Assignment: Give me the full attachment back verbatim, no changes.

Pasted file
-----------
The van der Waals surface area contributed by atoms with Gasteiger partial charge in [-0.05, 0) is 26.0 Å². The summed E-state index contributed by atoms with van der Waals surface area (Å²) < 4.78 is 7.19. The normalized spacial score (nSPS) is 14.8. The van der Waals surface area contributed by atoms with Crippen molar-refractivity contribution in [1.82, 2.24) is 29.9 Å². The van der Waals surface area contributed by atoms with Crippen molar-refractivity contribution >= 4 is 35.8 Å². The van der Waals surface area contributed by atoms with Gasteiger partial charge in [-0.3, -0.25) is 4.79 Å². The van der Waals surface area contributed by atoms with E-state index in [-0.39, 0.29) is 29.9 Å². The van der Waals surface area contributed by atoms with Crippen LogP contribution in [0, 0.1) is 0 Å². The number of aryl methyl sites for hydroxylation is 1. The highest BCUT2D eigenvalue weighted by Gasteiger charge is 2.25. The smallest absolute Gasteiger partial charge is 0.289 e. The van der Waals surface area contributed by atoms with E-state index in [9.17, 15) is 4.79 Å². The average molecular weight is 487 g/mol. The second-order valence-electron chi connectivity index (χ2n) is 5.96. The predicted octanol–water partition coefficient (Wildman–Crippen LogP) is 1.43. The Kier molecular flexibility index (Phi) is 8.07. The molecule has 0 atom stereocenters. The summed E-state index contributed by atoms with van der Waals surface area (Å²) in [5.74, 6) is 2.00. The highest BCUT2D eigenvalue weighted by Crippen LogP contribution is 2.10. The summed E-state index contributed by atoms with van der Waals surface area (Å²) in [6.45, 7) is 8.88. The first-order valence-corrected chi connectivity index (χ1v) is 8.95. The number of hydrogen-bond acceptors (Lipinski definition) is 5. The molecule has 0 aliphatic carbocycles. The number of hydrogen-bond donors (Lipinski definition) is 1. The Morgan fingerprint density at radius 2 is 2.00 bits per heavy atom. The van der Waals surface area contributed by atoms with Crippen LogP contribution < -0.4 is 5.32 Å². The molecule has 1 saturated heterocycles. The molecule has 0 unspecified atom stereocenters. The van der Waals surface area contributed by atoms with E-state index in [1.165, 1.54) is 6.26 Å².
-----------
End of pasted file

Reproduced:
The van der Waals surface area contributed by atoms with Gasteiger partial charge in [-0.05, 0) is 26.0 Å². The summed E-state index contributed by atoms with van der Waals surface area (Å²) < 4.78 is 7.19. The normalized spacial score (nSPS) is 14.8. The van der Waals surface area contributed by atoms with Crippen molar-refractivity contribution in [1.82, 2.24) is 29.9 Å². The van der Waals surface area contributed by atoms with Crippen molar-refractivity contribution >= 4 is 35.8 Å². The van der Waals surface area contributed by atoms with Gasteiger partial charge in [-0.3, -0.25) is 4.79 Å². The van der Waals surface area contributed by atoms with E-state index in [-0.39, 0.29) is 29.9 Å². The van der Waals surface area contributed by atoms with Crippen LogP contribution in [0, 0.1) is 0 Å². The number of aryl methyl sites for hydroxylation is 1. The highest BCUT2D eigenvalue weighted by Gasteiger charge is 2.25. The smallest absolute Gasteiger partial charge is 0.289 e. The van der Waals surface area contributed by atoms with E-state index in [9.17, 15) is 4.79 Å². The average molecular weight is 487 g/mol. The second-order valence-electron chi connectivity index (χ2n) is 5.96. The predicted octanol–water partition coefficient (Wildman–Crippen LogP) is 1.43. The Kier molecular flexibility index (Phi) is 8.07. The molecule has 0 atom stereocenters. The summed E-state index contributed by atoms with van der Waals surface area (Å²) in [5.74, 6) is 2.00. The highest BCUT2D eigenvalue weighted by Crippen LogP contribution is 2.10. The summed E-state index contributed by atoms with van der Waals surface area (Å²) in [6.45, 7) is 8.88. The first-order valence-corrected chi connectivity index (χ1v) is 8.95. The number of hydrogen-bond acceptors (Lipinski definition) is 5. The molecule has 0 aliphatic carbocycles. The number of hydrogen-bond donors (Lipinski definition) is 1. The Morgan fingerprint density at radius 2 is 2.00 bits per heavy atom. The van der Waals surface area contributed by atoms with Crippen LogP contribution < -0.4 is 5.32 Å². The molecule has 1 saturated heterocycles. The molecule has 0 unspecified atom stereocenters. The van der Waals surface area contributed by atoms with E-state index in [1.165, 1.54) is 6.26 Å².